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Reviews
18 Oct 2014
by CARPology
Daiwa Tournament Basiair 45 reel
Less big pit reel for more money? Where do we sign?

Weight is the bit pit reel designer’s natural enemy. Always has been, always will be. In years gone by it was “bigger is better and to hell with the weight”, but in today’s lighter, techie world we all want higher performance but without that extra flab. Take a supercar for example: for extra speed and frill simply add lightness and the same rule applies for winders.

So, every couple of years, the top reel manufacturers’ wheel out what they see as being the most hardcore, beautifully designed and made, reels they’ve yet built. And this usually means they’ve stripped off all unnecessary nonsense, having been put on a crash diet. The only bummer is that you’re still charged heaps more for the privilege.

“As a standard reel, the BASIA isn’t exactly flabby, but this new version tips the scales at just 445-grams.”

At an eye-watering £875.00 (and an extra £85.00 per spare spool), Daiwa’s latest release to the ever-lighter-big-pit market is a second generation BASIA, the Tournament BASIAIR 45. It costs a whopping £224 more than the original and some £170 more than their nearest rival, the Aero Technium MgS XS-A from Shimano, yet it weighs fair less which must mean you get less, right? Well, to put it simply: no. The reel’s magic is hinted at in its name: BASI-‘AIR’. The 45 tells us it’s an ultra long 45mm double anodised spool profile that produces supreme casting and thanks to the 4.1:1 retrieve, it still brings home a shade under 90cm of line with one turn.

As a standard reel, the BASIA isn’t exactly flabby, but this new version tips the scales at just 445-grams, some 50-grams lighter than their competitors best offering. And how have they achieved this despite the reel being the same size as its predecessors and competitors? By using two new materials that are a first in reel design and manufacturing: AirMetal magnesium alloy and ultra light ZAION. They’ve also shaved off any excess material that’s “not really required”, i.e. in the machine-cut wishbone aluminum handle, under and around the rotor and in the spool. And talking of the spool, once again Daiwa has incorporated their quite simply brilliant QD drag engagement.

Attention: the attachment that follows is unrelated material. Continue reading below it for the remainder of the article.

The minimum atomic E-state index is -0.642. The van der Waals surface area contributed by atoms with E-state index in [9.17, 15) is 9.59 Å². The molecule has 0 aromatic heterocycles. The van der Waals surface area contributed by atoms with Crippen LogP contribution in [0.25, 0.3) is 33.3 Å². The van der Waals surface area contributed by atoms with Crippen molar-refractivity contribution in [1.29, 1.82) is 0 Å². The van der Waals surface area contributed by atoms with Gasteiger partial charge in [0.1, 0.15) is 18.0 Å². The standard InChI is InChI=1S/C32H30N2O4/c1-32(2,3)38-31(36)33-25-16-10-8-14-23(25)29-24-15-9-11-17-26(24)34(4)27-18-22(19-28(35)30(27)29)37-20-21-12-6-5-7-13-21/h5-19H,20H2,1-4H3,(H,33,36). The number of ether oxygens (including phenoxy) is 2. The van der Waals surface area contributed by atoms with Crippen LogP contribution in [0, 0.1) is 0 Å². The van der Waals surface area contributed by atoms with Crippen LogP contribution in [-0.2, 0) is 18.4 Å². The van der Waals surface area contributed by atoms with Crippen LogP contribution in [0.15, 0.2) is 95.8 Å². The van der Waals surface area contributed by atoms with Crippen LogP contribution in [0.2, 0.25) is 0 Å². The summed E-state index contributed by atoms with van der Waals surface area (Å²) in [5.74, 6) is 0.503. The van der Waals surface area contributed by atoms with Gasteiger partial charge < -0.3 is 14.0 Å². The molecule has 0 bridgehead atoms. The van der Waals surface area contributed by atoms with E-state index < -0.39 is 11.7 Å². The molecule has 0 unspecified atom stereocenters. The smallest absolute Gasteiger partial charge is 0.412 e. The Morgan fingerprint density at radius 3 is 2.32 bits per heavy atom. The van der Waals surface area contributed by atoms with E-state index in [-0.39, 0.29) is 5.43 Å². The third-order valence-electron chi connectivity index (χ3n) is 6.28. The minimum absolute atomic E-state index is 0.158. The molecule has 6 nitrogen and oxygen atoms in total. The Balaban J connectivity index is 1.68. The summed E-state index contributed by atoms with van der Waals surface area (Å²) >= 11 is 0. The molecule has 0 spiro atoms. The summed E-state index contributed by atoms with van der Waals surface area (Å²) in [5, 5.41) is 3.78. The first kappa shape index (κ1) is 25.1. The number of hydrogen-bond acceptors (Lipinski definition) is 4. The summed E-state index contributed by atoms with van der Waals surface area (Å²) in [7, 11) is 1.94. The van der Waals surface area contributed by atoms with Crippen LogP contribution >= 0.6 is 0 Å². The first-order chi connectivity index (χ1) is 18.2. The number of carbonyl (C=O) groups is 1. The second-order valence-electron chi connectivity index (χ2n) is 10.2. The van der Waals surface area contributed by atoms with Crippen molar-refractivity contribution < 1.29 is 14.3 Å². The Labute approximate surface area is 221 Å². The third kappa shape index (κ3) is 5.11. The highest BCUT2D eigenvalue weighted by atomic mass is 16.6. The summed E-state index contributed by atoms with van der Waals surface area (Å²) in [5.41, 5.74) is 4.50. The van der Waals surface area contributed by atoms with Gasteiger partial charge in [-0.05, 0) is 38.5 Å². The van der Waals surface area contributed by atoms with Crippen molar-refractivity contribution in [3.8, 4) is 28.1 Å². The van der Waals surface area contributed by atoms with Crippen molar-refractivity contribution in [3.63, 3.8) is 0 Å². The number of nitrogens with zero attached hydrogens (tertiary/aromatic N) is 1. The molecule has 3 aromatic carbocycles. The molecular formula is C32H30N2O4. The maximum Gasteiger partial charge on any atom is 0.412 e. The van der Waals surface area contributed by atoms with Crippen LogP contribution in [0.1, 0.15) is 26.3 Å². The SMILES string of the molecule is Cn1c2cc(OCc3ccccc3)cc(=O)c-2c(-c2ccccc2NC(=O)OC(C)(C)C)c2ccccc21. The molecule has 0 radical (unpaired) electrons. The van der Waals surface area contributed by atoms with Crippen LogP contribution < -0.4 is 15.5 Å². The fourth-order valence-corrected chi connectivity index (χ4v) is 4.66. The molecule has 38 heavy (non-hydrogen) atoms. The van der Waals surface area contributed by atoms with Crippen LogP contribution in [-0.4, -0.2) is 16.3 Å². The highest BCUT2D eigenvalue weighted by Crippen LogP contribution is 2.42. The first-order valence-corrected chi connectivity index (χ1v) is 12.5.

So you get less weight for your money but in terms features and developments you actually get more. To start, you get eight ball bearings including five CRBB’s, whereas on the original you’ll find just seven and not CRBB’s. You also get a High Impact Line Clip (which is that good Daiwa have patented it), StarLight holes on the spool skirt and of course their ace stainless steel AirBall.

Now having owned a set of BASIAIR for some 12 months, I’ve come to a few conclusions regarding the world’s most expensive carp reel. First off, in terms of design and engineering they’re the equivalent to an Aston Martin. They’ve got the looks, the beauty, the style, but more importantly they work at a very high performance and as yet, they haven’t faulted once. My rod sling is now massively lighter. Going from five Tournament ST 5000’s to three of these and two standard BASIA’s makes a saving of almost 1.5lbs. The clutch is that amazing I’ve actually switched from playing fish on backwind to off the clutch, such is my belief in their super smooth system. The QD drag engagement is the best free-spool facility I’ve ever encountered and the line lay is mind-alteringly good.

“They’re like nothing else, trust me. So sell everything you own.”

But, and this is a lovely, big rounded ‘but’, it does have a few drawbacks. For almost £900, I would like to see a line guard. On my first outing I almost gave up on the reels as the line was consistently going under the spool, which meant undoing the spool, removing it, untangling the line before replacing it. Okay, the issue was partly my fault as I had overloaded the spools and by simply removing some of the line it solved the problem, but still, a line guard isn’t a big ask is it?

Originally I wasn’t overly in love aesthetically with the reel, but the more I looked at it, the more I felt and used it, the more I fell in love with it. And in terms of faults, that’s it.

To me, they’re the pinnacle of reel design. They have the big pit ethics but the match-fishing reel weight. They’re like nothing else, trust me. So sell everything you own, flog gran on eBay if you have to and steal the rest, because these really are worth the guilt of such acts and the price tag. P.S. Sorry, nanna.

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